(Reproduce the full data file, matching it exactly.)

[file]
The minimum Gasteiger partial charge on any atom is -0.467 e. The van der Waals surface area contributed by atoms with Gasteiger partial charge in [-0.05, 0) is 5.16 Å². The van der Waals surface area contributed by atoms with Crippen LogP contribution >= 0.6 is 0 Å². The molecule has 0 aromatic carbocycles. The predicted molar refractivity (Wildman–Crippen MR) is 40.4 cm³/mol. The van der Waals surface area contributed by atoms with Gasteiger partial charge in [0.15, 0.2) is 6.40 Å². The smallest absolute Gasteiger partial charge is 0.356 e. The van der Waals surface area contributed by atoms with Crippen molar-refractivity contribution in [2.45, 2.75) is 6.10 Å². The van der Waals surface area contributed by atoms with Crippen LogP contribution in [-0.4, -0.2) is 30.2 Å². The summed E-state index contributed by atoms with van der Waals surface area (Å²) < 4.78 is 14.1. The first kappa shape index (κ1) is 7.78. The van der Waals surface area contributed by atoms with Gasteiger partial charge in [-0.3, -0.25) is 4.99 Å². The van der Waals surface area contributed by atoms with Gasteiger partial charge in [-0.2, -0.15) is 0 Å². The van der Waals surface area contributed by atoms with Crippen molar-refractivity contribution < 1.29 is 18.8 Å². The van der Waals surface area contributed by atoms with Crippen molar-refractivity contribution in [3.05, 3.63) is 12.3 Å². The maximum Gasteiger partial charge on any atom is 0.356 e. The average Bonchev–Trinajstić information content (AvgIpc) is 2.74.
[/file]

The minimum Gasteiger partial charge on any atom is -0.467 e. The van der Waals surface area contributed by atoms with Gasteiger partial charge in [-0.05, 0) is 5.16 Å². The van der Waals surface area contributed by atoms with Crippen LogP contribution >= 0.6 is 0 Å². The molecule has 0 aromatic carbocycles. The predicted molar refractivity (Wildman–Crippen MR) is 40.4 cm³/mol. The van der Waals surface area contributed by atoms with Gasteiger partial charge in [0.15, 0.2) is 6.40 Å². The smallest absolute Gasteiger partial charge is 0.356 e. The van der Waals surface area contributed by atoms with Crippen molar-refractivity contribution in [2.45, 2.75) is 6.10 Å². The van der Waals surface area contributed by atoms with Crippen LogP contribution in [-0.4, -0.2) is 30.2 Å². The summed E-state index contributed by atoms with van der Waals surface area (Å²) < 4.78 is 14.1. The first kappa shape index (κ1) is 7.78. The van der Waals surface area contributed by atoms with Gasteiger partial charge in [-0.3, -0.25) is 4.99 Å². The van der Waals surface area contributed by atoms with Gasteiger partial charge in [-0.2, -0.15) is 0 Å². The van der Waals surface area contributed by atoms with Crippen molar-refractivity contribution < 1.29 is 18.8 Å². The van der Waals surface area contributed by atoms with Crippen molar-refractivity contribution in [3.05, 3.63) is 12.3 Å². The maximum Gasteiger partial charge on any atom is 0.356 e. The average Bonchev–Trinajstić information content (AvgIpc) is 2.74.